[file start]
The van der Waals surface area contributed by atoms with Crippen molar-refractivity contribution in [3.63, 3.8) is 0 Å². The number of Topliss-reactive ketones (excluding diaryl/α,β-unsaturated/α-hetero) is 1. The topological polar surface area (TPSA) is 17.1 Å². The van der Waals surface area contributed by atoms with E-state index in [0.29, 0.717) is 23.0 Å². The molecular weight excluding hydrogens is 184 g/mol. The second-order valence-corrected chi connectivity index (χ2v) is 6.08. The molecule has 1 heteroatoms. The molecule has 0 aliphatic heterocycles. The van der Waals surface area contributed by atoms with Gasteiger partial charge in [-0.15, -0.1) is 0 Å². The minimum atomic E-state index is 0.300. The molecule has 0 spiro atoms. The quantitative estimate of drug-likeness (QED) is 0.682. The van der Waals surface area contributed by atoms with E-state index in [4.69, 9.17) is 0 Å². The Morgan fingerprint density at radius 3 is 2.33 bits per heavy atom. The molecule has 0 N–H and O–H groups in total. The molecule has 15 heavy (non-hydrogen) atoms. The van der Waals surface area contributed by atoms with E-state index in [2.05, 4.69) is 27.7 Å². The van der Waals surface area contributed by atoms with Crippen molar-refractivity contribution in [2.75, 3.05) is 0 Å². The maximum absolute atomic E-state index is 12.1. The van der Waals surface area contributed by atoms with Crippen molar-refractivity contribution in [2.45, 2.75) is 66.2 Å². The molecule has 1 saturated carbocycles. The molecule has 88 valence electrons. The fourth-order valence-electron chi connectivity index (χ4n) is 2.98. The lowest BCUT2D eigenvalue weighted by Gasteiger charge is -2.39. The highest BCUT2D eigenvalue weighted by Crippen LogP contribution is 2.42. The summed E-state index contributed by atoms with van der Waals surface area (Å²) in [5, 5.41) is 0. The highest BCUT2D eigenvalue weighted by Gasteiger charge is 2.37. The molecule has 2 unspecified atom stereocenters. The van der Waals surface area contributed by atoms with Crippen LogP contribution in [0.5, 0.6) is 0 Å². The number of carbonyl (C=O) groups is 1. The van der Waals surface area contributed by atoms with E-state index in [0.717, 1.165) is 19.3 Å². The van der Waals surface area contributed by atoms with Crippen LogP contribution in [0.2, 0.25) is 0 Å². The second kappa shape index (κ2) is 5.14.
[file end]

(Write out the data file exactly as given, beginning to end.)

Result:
The van der Waals surface area contributed by atoms with Crippen molar-refractivity contribution in [3.63, 3.8) is 0 Å². The number of Topliss-reactive ketones (excluding diaryl/α,β-unsaturated/α-hetero) is 1. The topological polar surface area (TPSA) is 17.1 Å². The van der Waals surface area contributed by atoms with E-state index in [0.29, 0.717) is 23.0 Å². The molecular weight excluding hydrogens is 184 g/mol. The second-order valence-corrected chi connectivity index (χ2v) is 6.08. The molecule has 1 heteroatoms. The molecule has 0 aliphatic heterocycles. The van der Waals surface area contributed by atoms with Gasteiger partial charge in [-0.15, -0.1) is 0 Å². The minimum atomic E-state index is 0.300. The molecule has 0 spiro atoms. The quantitative estimate of drug-likeness (QED) is 0.682. The van der Waals surface area contributed by atoms with E-state index in [4.69, 9.17) is 0 Å². The Morgan fingerprint density at radius 3 is 2.33 bits per heavy atom. The molecule has 0 N–H and O–H groups in total. The molecule has 15 heavy (non-hydrogen) atoms. The van der Waals surface area contributed by atoms with E-state index in [2.05, 4.69) is 27.7 Å². The van der Waals surface area contributed by atoms with Crippen molar-refractivity contribution in [2.75, 3.05) is 0 Å². The maximum absolute atomic E-state index is 12.1. The van der Waals surface area contributed by atoms with Crippen molar-refractivity contribution in [2.45, 2.75) is 66.2 Å². The molecule has 1 saturated carbocycles. The molecule has 88 valence electrons. The fourth-order valence-electron chi connectivity index (χ4n) is 2.98. The lowest BCUT2D eigenvalue weighted by Gasteiger charge is -2.39. The highest BCUT2D eigenvalue weighted by Crippen LogP contribution is 2.42. The summed E-state index contributed by atoms with van der Waals surface area (Å²) in [5, 5.41) is 0. The highest BCUT2D eigenvalue weighted by Gasteiger charge is 2.37. The molecule has 2 unspecified atom stereocenters. The van der Waals surface area contributed by atoms with Crippen LogP contribution in [0.5, 0.6) is 0 Å². The number of carbonyl (C=O) groups is 1. The van der Waals surface area contributed by atoms with E-state index in [0.717, 1.165) is 19.3 Å². The van der Waals surface area contributed by atoms with Crippen LogP contribution in [0.2, 0.25) is 0 Å². The second kappa shape index (κ2) is 5.14.